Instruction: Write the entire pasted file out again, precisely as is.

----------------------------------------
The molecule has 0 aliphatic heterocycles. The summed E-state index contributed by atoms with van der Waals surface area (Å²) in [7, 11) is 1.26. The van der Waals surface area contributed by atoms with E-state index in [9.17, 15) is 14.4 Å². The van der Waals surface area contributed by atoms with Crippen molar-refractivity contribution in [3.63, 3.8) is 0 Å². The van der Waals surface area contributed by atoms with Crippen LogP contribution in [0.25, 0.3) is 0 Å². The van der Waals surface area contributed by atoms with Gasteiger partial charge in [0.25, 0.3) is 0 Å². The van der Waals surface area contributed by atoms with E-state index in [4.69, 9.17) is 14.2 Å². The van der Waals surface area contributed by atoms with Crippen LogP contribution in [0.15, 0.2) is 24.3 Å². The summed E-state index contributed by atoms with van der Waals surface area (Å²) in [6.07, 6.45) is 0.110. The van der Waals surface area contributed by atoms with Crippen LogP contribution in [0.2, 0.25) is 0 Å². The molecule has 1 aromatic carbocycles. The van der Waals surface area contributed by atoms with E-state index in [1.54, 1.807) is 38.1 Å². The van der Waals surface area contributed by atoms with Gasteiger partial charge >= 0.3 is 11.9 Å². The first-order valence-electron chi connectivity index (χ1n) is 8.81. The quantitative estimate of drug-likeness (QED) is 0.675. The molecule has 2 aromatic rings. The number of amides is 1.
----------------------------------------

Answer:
The molecule has 0 aliphatic heterocycles. The summed E-state index contributed by atoms with van der Waals surface area (Å²) in [7, 11) is 1.26. The van der Waals surface area contributed by atoms with E-state index in [9.17, 15) is 14.4 Å². The van der Waals surface area contributed by atoms with Crippen molar-refractivity contribution in [3.63, 3.8) is 0 Å². The van der Waals surface area contributed by atoms with Crippen LogP contribution in [0.25, 0.3) is 0 Å². The van der Waals surface area contributed by atoms with Gasteiger partial charge in [0.25, 0.3) is 0 Å². The van der Waals surface area contributed by atoms with E-state index in [4.69, 9.17) is 14.2 Å². The van der Waals surface area contributed by atoms with Crippen LogP contribution in [0.15, 0.2) is 24.3 Å². The summed E-state index contributed by atoms with van der Waals surface area (Å²) in [6.07, 6.45) is 0.110. The van der Waals surface area contributed by atoms with Crippen LogP contribution in [0.2, 0.25) is 0 Å². The molecule has 1 aromatic carbocycles. The van der Waals surface area contributed by atoms with E-state index in [1.54, 1.807) is 38.1 Å². The van der Waals surface area contributed by atoms with Gasteiger partial charge >= 0.3 is 11.9 Å². The first-order valence-electron chi connectivity index (χ1n) is 8.81. The quantitative estimate of drug-likeness (QED) is 0.675. The molecule has 2 aromatic rings. The number of amides is 1.